It seems to me that we do need to have a day in which everyone can celebrate, and particularly young Australians, increasingly, I guess, engaged in this debate – you’ve had issues like the Hottest 100 moved from this date to an earlier day. I think that it’s time to have a debate about how we move forward in a way that truly unites the nation, one that recognises dispossession, but one that also recognises that modern Australia has continued to evolve and will continue to evolve into the future.

From AAP:

A 41-year-old man has been charged over the alleged attempted abduction of a young girl from a remote campground in Tasmania.

The incident occurred at Montagu Campgrounds in the state’s far northwest on Sunday afternoon, police say.

The man, who is from Rosebery in the west, has been charged with abduction of a person under 17 and assault, and is expected to appear in Burnie magistrates court on Tuesday.

Investigators are appealing for anyone who saw a white Mazda ute with Queensland registration 317XNR in the Montagu area from 4.30pm on Sunday to come forward.

Updated

Acting chief medical officer, Prof Michael Kidd, has been talking on the ABC about the community transmission case in New Zealand, which prompted the Australian government to suspend the trans-Tasman travel bubble for 72 hours.

Genomic sequencing has revealed the New Zealand case is the South African variant of Covid-19, one of those found to be more highly transmissible. You can read more about those new variants in this article by Melissa Davey.

Acting chief medical officer Michael Kidd.
Acting chief medical officer Michael Kidd. Photograph: Mick Tsikas/AAP

Kidd said:

It was the strain which was originally identified in South Africa, the B1351 strain. It has been picked up in 13 countries around the world, including in Australia and including people who have come from overseas and have been in hotel quarantine. We have had 13 cases to date.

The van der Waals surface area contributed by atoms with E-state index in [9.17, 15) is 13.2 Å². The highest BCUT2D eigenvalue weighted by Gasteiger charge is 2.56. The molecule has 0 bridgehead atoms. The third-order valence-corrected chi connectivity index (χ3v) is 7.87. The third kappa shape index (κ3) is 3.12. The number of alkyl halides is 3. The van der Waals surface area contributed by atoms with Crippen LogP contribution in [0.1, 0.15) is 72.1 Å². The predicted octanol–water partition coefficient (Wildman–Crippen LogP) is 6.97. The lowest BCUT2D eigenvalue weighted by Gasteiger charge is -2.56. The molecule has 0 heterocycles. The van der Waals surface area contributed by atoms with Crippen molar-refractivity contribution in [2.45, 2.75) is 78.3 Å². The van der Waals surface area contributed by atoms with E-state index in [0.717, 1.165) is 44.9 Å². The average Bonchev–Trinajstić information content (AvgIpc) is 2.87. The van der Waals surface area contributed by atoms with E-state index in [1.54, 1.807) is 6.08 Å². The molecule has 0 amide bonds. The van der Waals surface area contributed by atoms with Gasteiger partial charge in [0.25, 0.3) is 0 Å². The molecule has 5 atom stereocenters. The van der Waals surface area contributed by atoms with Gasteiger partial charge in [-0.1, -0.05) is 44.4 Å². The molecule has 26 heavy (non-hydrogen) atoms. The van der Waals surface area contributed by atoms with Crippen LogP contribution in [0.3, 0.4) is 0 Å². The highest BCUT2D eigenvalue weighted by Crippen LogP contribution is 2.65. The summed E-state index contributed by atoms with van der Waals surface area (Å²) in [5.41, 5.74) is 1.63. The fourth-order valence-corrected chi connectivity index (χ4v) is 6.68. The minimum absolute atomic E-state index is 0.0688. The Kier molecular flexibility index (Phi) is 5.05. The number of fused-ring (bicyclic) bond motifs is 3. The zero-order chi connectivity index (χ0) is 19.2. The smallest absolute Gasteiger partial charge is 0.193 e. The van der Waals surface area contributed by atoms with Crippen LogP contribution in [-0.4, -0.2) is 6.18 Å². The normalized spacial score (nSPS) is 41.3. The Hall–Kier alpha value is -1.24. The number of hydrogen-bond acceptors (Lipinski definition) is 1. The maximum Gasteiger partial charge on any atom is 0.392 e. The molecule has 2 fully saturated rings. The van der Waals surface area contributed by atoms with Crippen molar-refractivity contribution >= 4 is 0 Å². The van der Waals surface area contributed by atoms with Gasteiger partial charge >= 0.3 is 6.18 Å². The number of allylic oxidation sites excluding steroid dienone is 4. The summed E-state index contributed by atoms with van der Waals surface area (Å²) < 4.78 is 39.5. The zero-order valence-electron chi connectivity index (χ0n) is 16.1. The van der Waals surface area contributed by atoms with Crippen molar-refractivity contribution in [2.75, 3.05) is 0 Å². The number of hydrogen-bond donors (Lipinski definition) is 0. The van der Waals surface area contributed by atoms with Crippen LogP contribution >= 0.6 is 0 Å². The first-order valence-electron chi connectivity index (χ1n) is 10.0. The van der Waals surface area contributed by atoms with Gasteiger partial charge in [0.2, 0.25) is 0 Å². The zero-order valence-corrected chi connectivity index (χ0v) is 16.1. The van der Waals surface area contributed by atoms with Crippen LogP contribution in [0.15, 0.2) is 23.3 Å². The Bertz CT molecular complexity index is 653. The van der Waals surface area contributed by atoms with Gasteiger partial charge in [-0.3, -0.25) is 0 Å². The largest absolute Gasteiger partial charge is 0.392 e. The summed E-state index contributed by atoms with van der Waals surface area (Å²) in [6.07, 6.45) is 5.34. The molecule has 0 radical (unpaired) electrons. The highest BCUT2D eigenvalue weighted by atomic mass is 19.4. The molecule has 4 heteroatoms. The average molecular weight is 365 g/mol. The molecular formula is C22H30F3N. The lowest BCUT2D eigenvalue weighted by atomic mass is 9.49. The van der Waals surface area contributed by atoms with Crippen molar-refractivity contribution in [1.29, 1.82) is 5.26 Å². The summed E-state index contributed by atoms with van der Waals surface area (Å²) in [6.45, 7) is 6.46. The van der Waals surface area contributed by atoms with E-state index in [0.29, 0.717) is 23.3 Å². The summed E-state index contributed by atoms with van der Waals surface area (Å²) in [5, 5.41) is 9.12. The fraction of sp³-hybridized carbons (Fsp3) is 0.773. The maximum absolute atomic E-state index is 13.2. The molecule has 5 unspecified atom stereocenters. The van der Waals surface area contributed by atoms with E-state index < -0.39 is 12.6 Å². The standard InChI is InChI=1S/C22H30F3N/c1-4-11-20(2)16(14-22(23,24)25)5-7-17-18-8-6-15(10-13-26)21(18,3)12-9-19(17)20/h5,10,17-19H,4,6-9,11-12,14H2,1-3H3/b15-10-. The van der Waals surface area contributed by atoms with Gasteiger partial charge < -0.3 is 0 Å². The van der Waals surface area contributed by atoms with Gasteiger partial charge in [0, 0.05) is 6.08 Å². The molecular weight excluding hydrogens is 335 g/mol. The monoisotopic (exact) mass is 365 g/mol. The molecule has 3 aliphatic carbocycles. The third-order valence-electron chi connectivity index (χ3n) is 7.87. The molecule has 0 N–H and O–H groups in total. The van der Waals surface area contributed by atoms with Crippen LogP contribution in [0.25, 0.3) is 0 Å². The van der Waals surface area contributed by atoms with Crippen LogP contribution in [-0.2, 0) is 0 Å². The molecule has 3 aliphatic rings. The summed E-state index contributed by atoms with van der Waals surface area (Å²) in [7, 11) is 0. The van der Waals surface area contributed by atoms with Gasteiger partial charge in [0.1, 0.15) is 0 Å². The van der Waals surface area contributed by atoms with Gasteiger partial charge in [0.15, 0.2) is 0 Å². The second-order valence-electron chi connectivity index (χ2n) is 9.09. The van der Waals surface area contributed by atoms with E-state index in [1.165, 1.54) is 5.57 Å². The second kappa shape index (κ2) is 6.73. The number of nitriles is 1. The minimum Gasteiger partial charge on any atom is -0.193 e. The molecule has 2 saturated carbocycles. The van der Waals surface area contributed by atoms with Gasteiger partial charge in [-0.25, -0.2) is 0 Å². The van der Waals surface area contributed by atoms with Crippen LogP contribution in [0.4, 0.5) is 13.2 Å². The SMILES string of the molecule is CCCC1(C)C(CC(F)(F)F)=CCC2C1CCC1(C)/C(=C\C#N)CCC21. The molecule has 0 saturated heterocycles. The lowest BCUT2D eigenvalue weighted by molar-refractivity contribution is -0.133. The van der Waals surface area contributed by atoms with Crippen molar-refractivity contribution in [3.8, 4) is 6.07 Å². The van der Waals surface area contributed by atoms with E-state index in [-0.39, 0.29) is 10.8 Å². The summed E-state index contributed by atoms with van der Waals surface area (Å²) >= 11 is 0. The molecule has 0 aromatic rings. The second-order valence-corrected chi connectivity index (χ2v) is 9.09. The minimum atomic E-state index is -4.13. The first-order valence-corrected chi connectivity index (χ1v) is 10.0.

The worry about this case in New Zealand is that the person who was infected had finished their period of quarantine, it looks like they were infected by another passenger towards the end of their period of quarantine. They have then been out in the community for the past 10 days, visiting a number of venues, interacting with other people in the community.

Updated

Let’s go to Melbourne now. Reporter Matilda Boseley is at Spring Street, where crowds are starting to gather for the Invasion Day rally.

The march will begin at 11am.

Crowds are already forming along Spring St ahead of the Melbourne Invasion Day protests. Thousands are expected to turn out. @GuardianAus @callapilla pic.twitter.com/21y2DmOygf

— Matilda Boseley (@MatildaBoseley) January 25, 2021

Paul Silva, David Dungay Jr.’s nephew, calls for a minute’s silence at Sydney’s Invasion Day rally @GuardianAus @callapilla pic.twitter.com/aljjiUmvEO

— Natasha May (@tasha_tilly) January 25, 2021

I’ve just been told the man speaking at the Sydney Invasion Day rally earlier was Muruwari and Budjiti man Bruce Shillingsworth. Thanks to Lorena Allam for the assist.

Nephew of David Dungay Jr tells Invasion Day rally: 'We want the date abolished'

Paul Silver, the nephew of David Dungay Jr, who died in custody in Long Bay jail in 2015, has just addressed the crowd at the Invasion Day rally in Sydney.

He said:

For the past five years our family has been demanding justice. And at the end of it we literally got fuck all. Five years on we stand here, on invasion day, when our ancestors were murdered, slaughtered, and our kids stolen. The injustice and the racial discrimination still happens today and it has been happening since the first fleet arrived to first nations people. We don’t get treated equally on our own land. The governments don’t give a fuck about us and neither do the police.

He then said they were not rallying to change the date.

Our family will continue to demand not just the change of the date because that won’t do fucking shit, we want the date abolished. We don’t want no date to be celebrated... the Australian government is out here celebrating this date like it is a birthday or Christmas when our ancestors were killed. How does that make sense?

He added: